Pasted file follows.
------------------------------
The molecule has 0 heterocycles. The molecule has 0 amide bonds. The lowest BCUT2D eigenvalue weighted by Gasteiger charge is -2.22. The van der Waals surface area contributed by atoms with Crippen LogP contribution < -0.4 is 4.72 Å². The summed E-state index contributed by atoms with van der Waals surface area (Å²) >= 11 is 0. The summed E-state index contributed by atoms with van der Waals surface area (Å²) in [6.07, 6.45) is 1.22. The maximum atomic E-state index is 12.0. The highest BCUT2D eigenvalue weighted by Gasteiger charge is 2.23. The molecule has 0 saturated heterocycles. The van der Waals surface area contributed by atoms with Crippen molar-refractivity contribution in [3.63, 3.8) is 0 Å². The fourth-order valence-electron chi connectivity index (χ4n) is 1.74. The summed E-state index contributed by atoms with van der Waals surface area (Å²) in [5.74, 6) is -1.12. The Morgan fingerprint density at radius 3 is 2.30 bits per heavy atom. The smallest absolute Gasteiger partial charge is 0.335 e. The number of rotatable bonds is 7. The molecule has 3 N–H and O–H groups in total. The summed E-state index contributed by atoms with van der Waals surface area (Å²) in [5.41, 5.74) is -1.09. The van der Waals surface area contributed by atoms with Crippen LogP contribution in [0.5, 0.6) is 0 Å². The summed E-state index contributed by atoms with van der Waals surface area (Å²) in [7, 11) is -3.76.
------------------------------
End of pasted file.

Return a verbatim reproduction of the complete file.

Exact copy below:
The molecule has 0 heterocycles. The molecule has 0 amide bonds. The lowest BCUT2D eigenvalue weighted by Gasteiger charge is -2.22. The van der Waals surface area contributed by atoms with Crippen LogP contribution < -0.4 is 4.72 Å². The summed E-state index contributed by atoms with van der Waals surface area (Å²) >= 11 is 0. The summed E-state index contributed by atoms with van der Waals surface area (Å²) in [6.07, 6.45) is 1.22. The maximum atomic E-state index is 12.0. The highest BCUT2D eigenvalue weighted by Gasteiger charge is 2.23. The molecule has 0 saturated heterocycles. The van der Waals surface area contributed by atoms with Crippen molar-refractivity contribution in [3.63, 3.8) is 0 Å². The fourth-order valence-electron chi connectivity index (χ4n) is 1.74. The summed E-state index contributed by atoms with van der Waals surface area (Å²) in [5.74, 6) is -1.12. The Morgan fingerprint density at radius 3 is 2.30 bits per heavy atom. The smallest absolute Gasteiger partial charge is 0.335 e. The number of rotatable bonds is 7. The molecule has 3 N–H and O–H groups in total. The summed E-state index contributed by atoms with van der Waals surface area (Å²) in [5.41, 5.74) is -1.09. The van der Waals surface area contributed by atoms with Crippen LogP contribution in [0.5, 0.6) is 0 Å². The summed E-state index contributed by atoms with van der Waals surface area (Å²) in [7, 11) is -3.76.